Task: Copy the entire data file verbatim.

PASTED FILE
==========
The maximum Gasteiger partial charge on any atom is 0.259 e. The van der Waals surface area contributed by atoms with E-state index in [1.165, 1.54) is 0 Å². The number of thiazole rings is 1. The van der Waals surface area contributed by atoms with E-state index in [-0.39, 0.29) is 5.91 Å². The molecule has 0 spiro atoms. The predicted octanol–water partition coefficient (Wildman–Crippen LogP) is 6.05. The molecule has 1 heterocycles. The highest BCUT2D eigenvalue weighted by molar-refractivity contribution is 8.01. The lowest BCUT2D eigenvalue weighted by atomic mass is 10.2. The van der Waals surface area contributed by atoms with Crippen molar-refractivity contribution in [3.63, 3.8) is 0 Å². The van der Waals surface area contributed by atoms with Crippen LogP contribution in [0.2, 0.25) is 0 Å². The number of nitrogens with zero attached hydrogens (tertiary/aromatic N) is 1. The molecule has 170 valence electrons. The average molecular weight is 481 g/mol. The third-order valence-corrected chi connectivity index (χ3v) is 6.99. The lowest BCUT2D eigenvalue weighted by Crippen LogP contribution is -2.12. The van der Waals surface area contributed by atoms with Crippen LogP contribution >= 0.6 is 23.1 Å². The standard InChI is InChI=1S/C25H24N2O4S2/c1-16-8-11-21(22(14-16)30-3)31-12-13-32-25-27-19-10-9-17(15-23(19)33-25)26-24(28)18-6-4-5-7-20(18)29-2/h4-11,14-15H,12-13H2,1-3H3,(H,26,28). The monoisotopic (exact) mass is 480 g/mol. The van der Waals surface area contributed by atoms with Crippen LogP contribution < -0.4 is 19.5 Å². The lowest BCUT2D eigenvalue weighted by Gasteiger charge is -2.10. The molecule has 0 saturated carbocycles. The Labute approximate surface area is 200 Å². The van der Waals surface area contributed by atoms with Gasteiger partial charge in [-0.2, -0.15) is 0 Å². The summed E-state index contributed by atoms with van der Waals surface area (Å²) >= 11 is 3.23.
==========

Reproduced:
The maximum Gasteiger partial charge on any atom is 0.259 e. The van der Waals surface area contributed by atoms with E-state index in [1.165, 1.54) is 0 Å². The number of thiazole rings is 1. The van der Waals surface area contributed by atoms with E-state index in [-0.39, 0.29) is 5.91 Å². The molecule has 0 spiro atoms. The predicted octanol–water partition coefficient (Wildman–Crippen LogP) is 6.05. The molecule has 1 heterocycles. The highest BCUT2D eigenvalue weighted by molar-refractivity contribution is 8.01. The lowest BCUT2D eigenvalue weighted by atomic mass is 10.2. The van der Waals surface area contributed by atoms with Crippen molar-refractivity contribution in [3.63, 3.8) is 0 Å². The van der Waals surface area contributed by atoms with Crippen LogP contribution in [0.2, 0.25) is 0 Å². The number of nitrogens with zero attached hydrogens (tertiary/aromatic N) is 1. The molecule has 170 valence electrons. The average molecular weight is 481 g/mol. The third-order valence-corrected chi connectivity index (χ3v) is 6.99. The lowest BCUT2D eigenvalue weighted by Crippen LogP contribution is -2.12. The van der Waals surface area contributed by atoms with Crippen LogP contribution >= 0.6 is 23.1 Å². The standard InChI is InChI=1S/C25H24N2O4S2/c1-16-8-11-21(22(14-16)30-3)31-12-13-32-25-27-19-10-9-17(15-23(19)33-25)26-24(28)18-6-4-5-7-20(18)29-2/h4-11,14-15H,12-13H2,1-3H3,(H,26,28). The monoisotopic (exact) mass is 480 g/mol. The van der Waals surface area contributed by atoms with Crippen LogP contribution < -0.4 is 19.5 Å². The lowest BCUT2D eigenvalue weighted by Gasteiger charge is -2.10. The molecule has 0 saturated carbocycles. The Labute approximate surface area is 200 Å². The van der Waals surface area contributed by atoms with Gasteiger partial charge in [-0.2, -0.15) is 0 Å². The summed E-state index contributed by atoms with van der Waals surface area (Å²) >= 11 is 3.23.